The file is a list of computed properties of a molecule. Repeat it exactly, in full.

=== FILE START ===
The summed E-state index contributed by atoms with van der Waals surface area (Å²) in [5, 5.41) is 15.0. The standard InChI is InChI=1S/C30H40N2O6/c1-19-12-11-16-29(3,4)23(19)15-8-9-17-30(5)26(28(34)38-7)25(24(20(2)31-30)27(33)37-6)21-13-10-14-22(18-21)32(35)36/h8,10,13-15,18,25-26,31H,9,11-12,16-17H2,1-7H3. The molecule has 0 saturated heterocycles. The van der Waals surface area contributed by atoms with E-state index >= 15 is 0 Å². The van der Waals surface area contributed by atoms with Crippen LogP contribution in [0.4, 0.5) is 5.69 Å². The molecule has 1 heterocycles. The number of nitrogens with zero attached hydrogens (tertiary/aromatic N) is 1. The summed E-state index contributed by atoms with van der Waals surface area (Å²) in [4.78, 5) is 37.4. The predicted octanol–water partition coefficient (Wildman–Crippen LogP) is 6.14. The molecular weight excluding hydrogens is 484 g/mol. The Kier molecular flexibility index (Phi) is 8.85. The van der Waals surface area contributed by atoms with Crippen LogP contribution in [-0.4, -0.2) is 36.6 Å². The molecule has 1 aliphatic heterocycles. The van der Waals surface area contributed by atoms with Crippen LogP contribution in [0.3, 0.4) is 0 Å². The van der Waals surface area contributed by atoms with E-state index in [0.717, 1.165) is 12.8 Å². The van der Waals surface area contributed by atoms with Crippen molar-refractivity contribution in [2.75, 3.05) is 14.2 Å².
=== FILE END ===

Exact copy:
The summed E-state index contributed by atoms with van der Waals surface area (Å²) in [5, 5.41) is 15.0. The standard InChI is InChI=1S/C30H40N2O6/c1-19-12-11-16-29(3,4)23(19)15-8-9-17-30(5)26(28(34)38-7)25(24(20(2)31-30)27(33)37-6)21-13-10-14-22(18-21)32(35)36/h8,10,13-15,18,25-26,31H,9,11-12,16-17H2,1-7H3. The molecule has 0 saturated heterocycles. The van der Waals surface area contributed by atoms with E-state index >= 15 is 0 Å². The van der Waals surface area contributed by atoms with Crippen LogP contribution in [0.4, 0.5) is 5.69 Å². The molecule has 1 heterocycles. The number of nitrogens with zero attached hydrogens (tertiary/aromatic N) is 1. The summed E-state index contributed by atoms with van der Waals surface area (Å²) in [4.78, 5) is 37.4. The predicted octanol–water partition coefficient (Wildman–Crippen LogP) is 6.14. The molecular weight excluding hydrogens is 484 g/mol. The Kier molecular flexibility index (Phi) is 8.85. The van der Waals surface area contributed by atoms with Crippen LogP contribution in [-0.4, -0.2) is 36.6 Å². The molecule has 1 aliphatic heterocycles. The van der Waals surface area contributed by atoms with Crippen LogP contribution in [0.3, 0.4) is 0 Å². The van der Waals surface area contributed by atoms with E-state index in [0.717, 1.165) is 12.8 Å². The van der Waals surface area contributed by atoms with Crippen molar-refractivity contribution in [2.75, 3.05) is 14.2 Å².